The SEBoK provides a compendium of the key knowledge sources and references of systems engineering that are organized and explained to assist a wide variety of users. It is a living product, accepting community input continuously, with regular refreshes and updates.

This version was released 5 December 2014, and contains a number of minor updates to references and text. There is no significant change to SEBoK content for this update. For a summary of the changes made for v. 1.3.1 see the Letter from the Editor. See Acknowledgements and Release History for a full description of the current and all previous SEBoK versions.

BKCASE History, Motivation, and Value

The Guide to the Systems Engineering Body of Knowledge (SEBoK) is a living authoritative guide that discusses what is included in the discipline, how the discipline should be structured to facilitate understanding, and what documents are the most important to the discipline. The curriculum guidance in the Graduate Reference Curriculum for Systems Engineering (GRCSE) (Pyster and Olwell et al. 2012) makes reference to sections of the SEBoK to define its core knowledge; it also suggests broader program outcomes and objectives which reflect aspects of the professional practice of systems engineering as discussed across the SEBoK.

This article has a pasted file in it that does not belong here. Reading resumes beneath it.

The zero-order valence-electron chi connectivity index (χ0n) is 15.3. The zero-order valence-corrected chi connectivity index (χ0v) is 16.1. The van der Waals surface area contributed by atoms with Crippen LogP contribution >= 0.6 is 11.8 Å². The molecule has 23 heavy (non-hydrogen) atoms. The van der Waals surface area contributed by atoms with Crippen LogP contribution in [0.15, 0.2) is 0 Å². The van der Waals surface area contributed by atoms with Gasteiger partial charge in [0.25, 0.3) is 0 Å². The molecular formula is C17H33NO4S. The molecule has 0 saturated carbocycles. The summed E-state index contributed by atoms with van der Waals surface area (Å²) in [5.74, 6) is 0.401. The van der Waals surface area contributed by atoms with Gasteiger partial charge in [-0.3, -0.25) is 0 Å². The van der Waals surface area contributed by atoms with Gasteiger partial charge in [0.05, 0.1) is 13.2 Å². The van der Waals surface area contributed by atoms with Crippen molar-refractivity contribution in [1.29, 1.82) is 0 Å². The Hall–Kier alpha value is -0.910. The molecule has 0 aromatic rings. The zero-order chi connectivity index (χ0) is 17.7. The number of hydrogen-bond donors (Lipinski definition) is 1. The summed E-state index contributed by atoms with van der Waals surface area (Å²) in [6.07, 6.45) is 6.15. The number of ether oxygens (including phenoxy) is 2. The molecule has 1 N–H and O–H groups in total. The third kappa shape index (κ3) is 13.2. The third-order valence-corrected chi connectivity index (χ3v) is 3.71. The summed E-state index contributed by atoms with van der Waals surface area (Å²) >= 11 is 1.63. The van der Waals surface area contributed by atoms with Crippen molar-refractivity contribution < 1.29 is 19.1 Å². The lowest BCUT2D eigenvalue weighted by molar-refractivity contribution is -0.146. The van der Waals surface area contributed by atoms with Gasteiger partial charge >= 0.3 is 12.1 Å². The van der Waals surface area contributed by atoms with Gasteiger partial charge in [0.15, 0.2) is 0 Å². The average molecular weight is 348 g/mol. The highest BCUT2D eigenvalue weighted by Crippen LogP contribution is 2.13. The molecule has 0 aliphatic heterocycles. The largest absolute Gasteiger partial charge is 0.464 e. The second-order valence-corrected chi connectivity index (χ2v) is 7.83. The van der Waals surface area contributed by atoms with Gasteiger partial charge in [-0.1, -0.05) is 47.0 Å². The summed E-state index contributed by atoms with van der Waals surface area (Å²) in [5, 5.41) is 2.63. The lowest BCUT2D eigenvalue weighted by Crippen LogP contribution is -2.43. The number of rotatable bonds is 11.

Between 2009 and 2012 BKCASE was led by Stevens Institute of Technology and the Naval Postgraduate School in coordination with several professional societies and sponsored by the U.S. Department of Defense (DoD), which provided generous funding. More than 75 authors and many other reviewers and supporters from dozens of companies, universities, and professional societies across 10 countries contributed many thousands of hours writing the SEBoK articles; their organizations provided significant other contributions in-kind. For additional information on the BKCASE authors, please see the Acknowledgements and Release History article.

The first value of the BKCASE project has simply been the greater sense of community that has developed among the authors, which include many fellows of professional societies and other leaders in the field. For example, the relationship between Systems Science and Systems Engineering is now more clearly understood than in the past. This relationship is captured in Parts 2 and 3 of the SEBoK.